Is CBD Oil Addictive? [The REAL Answer]

CBD is a ‘go-to’ for many who suffer from chronic illnesses and disorders, including pain, diabetes, Crohn’s disease, and acne. It is also considered a safe alternative to over-the-counter medications. However, is it addictive? THC, the most abundant intoxicating compound in cannabis, is potentially habit-forming, so is CBD the same?

This article looks into whether CBD has the potential for addiction. It begins by examining the nature of addiction before analyzing the available research into whether cannabidiol has addictive properties.

Can You Get Addicted to CBD? Explaining Addiction

To understand whether it is possible to get addicted to CBD, we must first look into the definition of addiction. It is a dysfunction of the brain system that involves motivation, memory, and reward. For instance, someone with a substance use disorder (SUD) focuses on using a substance such as alcohol or illicit drug to the stage where their daily function is impaired.

Changes in the brain’s structure and function cause individuals to have intense cravings, not to mention abnormal movements and personality changes. Someone with an addiction will display the following behaviors:

  • A lack of self-control
  • The lack of an emotional response
  • An increased desire for a given substance or behavior
  • An inability to stay away from the subject of their addiction
  • Complete dismissal of how the issue is affecting their lives and those of others

What Causes Addiction?

The frontal lobes of the brain play a major role in addictive behavior. These regions of the brain enable people to delay feelings of gratification or reward. If the frontal lobe malfunctions, this delay no longer exists, so gratification is instant.

There is also a suggestion that the brain’s nucleus accumbens and anterior cingulate cortex are involved in addiction. These areas are linked with pleasurable sensations and can increase an individual’s response if exposed to addictive behaviors or substances. This is particularly the case if the exposure happens early in someone’s life and is repeated.

The American Society of Addiction Medicine asserts that genetics can increase the risk of addiction by up to 50%. Additionally, someone’s environment could determine how they react to addictive stimuli.

The list of things that one can get addicted to is lengthy and includes:

  • Alcohol
  • Gambling
  • Sex
  • Food
  • Work
  • Heroin
  • Cocaine
  • Marijuana

Does CBD belong on this list?

How Does CBD Work in the Body?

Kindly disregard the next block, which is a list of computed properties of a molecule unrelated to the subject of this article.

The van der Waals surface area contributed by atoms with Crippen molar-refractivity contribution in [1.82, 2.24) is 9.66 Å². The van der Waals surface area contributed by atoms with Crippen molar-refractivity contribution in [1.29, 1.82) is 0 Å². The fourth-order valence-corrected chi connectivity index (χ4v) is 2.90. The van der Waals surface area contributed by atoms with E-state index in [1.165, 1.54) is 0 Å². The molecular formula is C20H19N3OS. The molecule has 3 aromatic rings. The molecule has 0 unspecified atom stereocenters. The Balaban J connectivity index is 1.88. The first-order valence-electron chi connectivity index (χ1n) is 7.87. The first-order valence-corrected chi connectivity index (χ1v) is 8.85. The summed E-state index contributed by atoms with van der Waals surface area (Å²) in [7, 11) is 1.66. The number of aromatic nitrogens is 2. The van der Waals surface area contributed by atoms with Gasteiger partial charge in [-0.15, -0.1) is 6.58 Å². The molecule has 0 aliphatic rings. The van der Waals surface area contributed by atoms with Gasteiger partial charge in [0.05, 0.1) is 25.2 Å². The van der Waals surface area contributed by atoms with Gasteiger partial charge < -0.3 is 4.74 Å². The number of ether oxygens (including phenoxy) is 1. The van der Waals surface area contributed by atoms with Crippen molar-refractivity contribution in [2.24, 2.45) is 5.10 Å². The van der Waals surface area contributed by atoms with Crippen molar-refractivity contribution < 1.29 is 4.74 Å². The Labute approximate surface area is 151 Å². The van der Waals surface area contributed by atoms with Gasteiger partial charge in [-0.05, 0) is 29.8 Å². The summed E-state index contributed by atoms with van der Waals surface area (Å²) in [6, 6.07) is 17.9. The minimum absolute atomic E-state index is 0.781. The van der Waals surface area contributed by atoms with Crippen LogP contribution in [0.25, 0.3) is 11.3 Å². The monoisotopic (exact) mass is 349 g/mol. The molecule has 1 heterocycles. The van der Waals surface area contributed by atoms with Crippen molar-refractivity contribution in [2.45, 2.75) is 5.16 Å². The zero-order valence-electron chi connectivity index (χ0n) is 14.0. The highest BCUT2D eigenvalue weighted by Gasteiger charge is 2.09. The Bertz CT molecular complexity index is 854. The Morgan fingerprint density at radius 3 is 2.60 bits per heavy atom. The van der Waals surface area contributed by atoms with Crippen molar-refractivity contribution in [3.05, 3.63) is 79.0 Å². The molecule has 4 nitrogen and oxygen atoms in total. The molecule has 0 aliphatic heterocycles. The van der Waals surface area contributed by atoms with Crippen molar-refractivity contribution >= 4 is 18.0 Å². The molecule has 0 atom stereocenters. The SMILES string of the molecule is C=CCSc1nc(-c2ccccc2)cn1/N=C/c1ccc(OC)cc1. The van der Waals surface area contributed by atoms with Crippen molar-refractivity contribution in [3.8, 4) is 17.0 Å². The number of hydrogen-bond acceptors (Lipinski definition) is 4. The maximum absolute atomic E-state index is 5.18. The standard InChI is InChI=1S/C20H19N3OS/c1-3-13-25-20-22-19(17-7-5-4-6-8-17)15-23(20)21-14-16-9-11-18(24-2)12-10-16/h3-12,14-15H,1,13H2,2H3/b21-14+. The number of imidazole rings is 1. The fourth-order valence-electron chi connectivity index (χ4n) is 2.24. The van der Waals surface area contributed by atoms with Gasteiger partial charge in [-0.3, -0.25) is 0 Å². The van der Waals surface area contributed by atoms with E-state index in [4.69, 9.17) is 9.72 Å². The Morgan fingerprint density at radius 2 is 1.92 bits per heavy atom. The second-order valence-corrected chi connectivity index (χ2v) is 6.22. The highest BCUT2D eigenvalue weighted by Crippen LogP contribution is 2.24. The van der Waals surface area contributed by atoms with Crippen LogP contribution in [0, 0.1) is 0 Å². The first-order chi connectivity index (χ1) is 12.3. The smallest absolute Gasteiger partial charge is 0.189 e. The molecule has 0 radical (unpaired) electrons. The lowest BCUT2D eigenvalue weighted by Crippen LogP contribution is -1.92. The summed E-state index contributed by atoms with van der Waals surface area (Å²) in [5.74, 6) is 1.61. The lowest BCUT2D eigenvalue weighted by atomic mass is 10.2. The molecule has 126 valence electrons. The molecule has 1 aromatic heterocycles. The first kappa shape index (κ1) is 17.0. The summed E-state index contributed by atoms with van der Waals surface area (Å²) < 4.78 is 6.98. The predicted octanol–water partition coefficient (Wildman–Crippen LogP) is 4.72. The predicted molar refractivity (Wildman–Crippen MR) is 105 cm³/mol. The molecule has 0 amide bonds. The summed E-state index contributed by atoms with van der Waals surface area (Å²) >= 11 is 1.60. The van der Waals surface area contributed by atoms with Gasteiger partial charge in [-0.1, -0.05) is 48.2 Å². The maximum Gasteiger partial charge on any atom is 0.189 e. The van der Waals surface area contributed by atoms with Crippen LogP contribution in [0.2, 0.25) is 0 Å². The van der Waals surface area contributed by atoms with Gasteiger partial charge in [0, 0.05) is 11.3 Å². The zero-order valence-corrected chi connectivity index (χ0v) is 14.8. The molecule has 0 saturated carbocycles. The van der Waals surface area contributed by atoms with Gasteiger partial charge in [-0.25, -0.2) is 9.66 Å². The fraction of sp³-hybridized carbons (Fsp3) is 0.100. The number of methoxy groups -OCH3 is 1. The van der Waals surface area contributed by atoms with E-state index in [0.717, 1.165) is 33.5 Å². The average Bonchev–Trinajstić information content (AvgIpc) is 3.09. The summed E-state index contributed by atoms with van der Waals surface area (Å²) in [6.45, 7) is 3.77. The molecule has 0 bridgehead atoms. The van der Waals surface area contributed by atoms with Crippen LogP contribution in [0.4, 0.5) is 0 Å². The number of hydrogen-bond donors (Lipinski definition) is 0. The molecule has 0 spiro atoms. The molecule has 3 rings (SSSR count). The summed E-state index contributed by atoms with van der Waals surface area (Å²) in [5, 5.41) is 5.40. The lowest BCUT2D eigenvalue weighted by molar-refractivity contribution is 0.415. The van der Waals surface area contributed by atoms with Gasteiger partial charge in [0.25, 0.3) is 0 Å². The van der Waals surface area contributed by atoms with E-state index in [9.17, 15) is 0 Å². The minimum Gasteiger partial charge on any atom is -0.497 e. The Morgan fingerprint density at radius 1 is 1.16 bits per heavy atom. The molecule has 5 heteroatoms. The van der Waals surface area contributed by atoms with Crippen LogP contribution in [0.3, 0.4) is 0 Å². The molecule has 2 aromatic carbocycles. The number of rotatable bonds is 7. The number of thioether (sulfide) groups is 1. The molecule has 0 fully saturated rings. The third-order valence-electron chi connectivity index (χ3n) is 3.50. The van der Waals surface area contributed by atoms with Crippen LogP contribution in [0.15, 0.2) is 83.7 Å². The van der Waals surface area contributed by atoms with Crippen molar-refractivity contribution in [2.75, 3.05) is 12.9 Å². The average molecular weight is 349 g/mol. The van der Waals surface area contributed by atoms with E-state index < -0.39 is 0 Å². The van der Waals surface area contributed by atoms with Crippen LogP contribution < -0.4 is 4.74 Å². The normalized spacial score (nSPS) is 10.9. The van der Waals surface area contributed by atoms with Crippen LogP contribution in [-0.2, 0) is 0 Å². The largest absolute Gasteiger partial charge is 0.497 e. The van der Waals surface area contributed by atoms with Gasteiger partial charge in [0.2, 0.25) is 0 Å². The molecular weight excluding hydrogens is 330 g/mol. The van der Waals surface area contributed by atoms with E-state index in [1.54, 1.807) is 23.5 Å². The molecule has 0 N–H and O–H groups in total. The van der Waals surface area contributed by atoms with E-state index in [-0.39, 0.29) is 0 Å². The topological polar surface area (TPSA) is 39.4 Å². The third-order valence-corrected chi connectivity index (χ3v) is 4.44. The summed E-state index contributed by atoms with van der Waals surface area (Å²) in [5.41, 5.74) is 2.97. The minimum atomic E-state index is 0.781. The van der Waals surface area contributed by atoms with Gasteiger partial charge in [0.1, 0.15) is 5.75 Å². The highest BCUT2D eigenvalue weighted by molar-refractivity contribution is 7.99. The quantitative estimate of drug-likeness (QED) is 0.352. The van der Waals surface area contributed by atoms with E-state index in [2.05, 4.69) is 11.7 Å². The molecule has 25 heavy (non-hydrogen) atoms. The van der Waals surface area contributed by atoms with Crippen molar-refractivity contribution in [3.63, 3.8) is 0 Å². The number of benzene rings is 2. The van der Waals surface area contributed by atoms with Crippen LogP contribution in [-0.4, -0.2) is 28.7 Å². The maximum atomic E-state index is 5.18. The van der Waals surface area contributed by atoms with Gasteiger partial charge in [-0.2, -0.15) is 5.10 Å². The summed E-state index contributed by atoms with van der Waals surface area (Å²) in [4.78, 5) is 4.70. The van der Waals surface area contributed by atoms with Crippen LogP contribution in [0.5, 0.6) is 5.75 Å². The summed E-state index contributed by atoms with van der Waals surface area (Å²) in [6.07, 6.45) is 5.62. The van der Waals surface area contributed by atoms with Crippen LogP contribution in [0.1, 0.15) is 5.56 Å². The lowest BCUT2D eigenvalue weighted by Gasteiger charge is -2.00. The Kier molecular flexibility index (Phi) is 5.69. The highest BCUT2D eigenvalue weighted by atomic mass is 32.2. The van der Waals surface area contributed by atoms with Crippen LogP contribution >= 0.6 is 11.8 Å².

All cannabinoids produce effects in the body through interaction with cannabinoid receptors (CB1 and CB2). These receptors form part of our endocannabinoid system (ECS).

The CB1 receptors are present throughout the body but mainly in the brain. They help regulate important functions such as mood, appetite, emotion, pain, and memories. CB2 receptors are mainly located in the immune system. They impact inflammation and pain.

CBD works through a network of receptors called the endocannabinoid system, which controls a large range of bodily functions.

It seems that CBD could support balance in the body, or ‘homeostasis.’ It has dozens of molecular targets, which helps explain its potential variety of applications. Cannabidiol’s interaction with the ECS could influence 5-HT1A receptors that are sensitive to serotonin, a neurotransmitter.

Serotonin plays a significant role in regulating mood and can increase feelings of relaxation and happiness. CBD is a natural inhibitor of 5-HT1A receptors, meaning it blocks its reuptake in the brain. This process allows greater serotonin concentrations to circulate the body.

Now that we know how CBD works in the body, the next step is to determine if it is possible to become addicted to it.

Is CBD Oil Addictive?

The simple answer is ‘no.’ CBD doesn’t produce the intoxicating high of THC and isn’t addictive at the molecular level. THC binds to the CB1 receptors in the endocannabinoid system (ECS).

When you consume cannabis, the THC binds tightly with the CB1 receptors, transmitting signals to the body. The cannabinoid helps activate the brain’s reward system and stimulates neurons to release dopamine at higher-than-normal levels. This flood of dopamine helps produce the pleasurable high you feel. A desire to continue feeling this high can lead to addictive behavior.

While CBD has some impact on CB1 receptors, it is indirect. As a consequence, this particular cannabinoid doesn’t cause an intoxicating high.

What Do the Studies Say?

One of the most relevant studies on whether CBD is addictive was published in Drug and Alcohol Dependency in 2017. The study involved 31 healthy frequent cannabis users. They received one of three oral doses of CBD (200mg, 400mg, and 800mg) or no cannabidiol. They used the cannabinoid with either 0.01% or 5.3-5.8% THC cannabis.

After eight weeks, the researchers found that active cannabis reliably produced abuse-related effects such as an intoxicating high. However, CBD remained placebo-like on all measures. The cannabinoid didn’t affect blood pressure, heart rate, or cognitive function. Moreover, it performed similarly to a placebo regarding self-reported feelings of intoxication.

Related article

This came after a 2011 study was published in Current Drug Safety, which looked at the side effects of CBD. The researchers discovered that the volunteers could handle up to 1,500mg of CBD daily without significant issues. As with the 2017 research, users didn’t report a change in blood pressure, heart rate, or body temperature. The cannabinoid also didn’t impair motor or psychological functions when compared to THC.